Masking Q and A
We appreciate all of you who are wearing masks out there. Whether you’re wearing your mask for health, to cover up the spinach in your teeth from lunch, or so you don’t have to wax your lip, we are glad you’re doing it. You are helping to protect the person who just finished their chemo treatments, the medically fragile kid who finally gets to play at the new playground, and everybody else around you. We also know many people still have a lot of questions about masks, so we wanted to answer some questions we’ve been getting lately.
Q. Why do the mask recommendations keep changing?
It can be frustrating to have rules change, however, in the case of the pandemic our knowledge has increased and the virus itself has physically changed. In the beginning of the pandemic, we didn’t know if masks would be very effective. Now many studies have increased our knowledge of how effective they are. We also thought we would be able to remove our masks once we were vaccinated, but in this case the virus changed and became more transmissible. Since we now know masks are effective, we know it’s an easy choice we can make to protect those around us.
Q. What are Washington’s rules for wearing masks now?
To summarize, anyone older than two must wear a face covering indoors in public places and an outdoor event with over 500 people attending. There are some exceptions, for instance if someone is communicating with a person who is deaf or hard of hearing and removing the mask is necessary for communication, while working alone indoors, or while eating. We’d also like to note that the Washington State Department of Health strongly recommends people wear a mask at any crowded outdoor setting where it is difficult to maintain physical distance between people outside your household. If you really want the specifics, you can view the order of the secretary of health.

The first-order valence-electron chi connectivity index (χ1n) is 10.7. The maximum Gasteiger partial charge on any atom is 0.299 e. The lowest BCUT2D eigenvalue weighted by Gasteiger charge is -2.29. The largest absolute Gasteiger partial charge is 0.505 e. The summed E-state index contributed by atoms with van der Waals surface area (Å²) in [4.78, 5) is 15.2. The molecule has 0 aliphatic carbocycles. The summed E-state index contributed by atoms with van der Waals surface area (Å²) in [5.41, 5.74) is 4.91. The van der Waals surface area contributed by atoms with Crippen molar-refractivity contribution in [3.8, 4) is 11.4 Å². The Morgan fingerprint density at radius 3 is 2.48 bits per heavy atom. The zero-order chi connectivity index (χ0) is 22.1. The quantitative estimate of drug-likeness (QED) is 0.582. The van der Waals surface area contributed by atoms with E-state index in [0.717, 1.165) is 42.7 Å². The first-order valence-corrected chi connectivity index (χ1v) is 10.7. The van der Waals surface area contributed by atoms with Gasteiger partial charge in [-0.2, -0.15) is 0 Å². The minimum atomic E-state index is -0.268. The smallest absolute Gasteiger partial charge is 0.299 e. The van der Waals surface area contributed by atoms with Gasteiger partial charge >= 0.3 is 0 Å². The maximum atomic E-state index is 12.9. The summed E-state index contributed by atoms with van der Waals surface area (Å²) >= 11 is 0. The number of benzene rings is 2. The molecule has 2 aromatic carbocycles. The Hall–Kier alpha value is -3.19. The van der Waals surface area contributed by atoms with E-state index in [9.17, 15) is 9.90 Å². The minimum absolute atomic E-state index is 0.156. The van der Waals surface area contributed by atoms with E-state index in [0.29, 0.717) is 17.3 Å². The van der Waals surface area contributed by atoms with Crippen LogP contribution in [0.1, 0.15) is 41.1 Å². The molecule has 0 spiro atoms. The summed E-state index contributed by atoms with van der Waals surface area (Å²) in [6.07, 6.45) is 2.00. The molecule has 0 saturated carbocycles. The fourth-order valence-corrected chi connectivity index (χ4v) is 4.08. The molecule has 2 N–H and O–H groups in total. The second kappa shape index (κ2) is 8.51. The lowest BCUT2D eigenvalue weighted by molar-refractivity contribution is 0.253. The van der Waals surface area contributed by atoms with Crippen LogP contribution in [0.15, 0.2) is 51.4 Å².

Q. If a person is vaccinated why should they be concerned about wearing a mask or people around them wearing a mask.
Infections happen in a small proportion of people who are fully vaccinated, especially with the Delta variant. The infections tend to be mild, but you could still spread the virus. You may have had a mild case, but if you spread it to somebody else, especially somebody who is not fully vaccinated, they could become seriously ill.
Q. Why do kids have to wear masks in schools when they have lower risk from COVID?
The simple answer is we want the kids and staff to be safe and to be able to have in-person learning. We know masks help with this by lowering transmission, and lower transmission means they will not have to quarantine or switch to different learning formats. In Washington, the mandate for masks in schools was made on a state level so schools are required to follow this mandate. According to a poll by KFF, the majority of parents in the U.S. are in favor of requiring masks for unvaccinated students and staff in schools.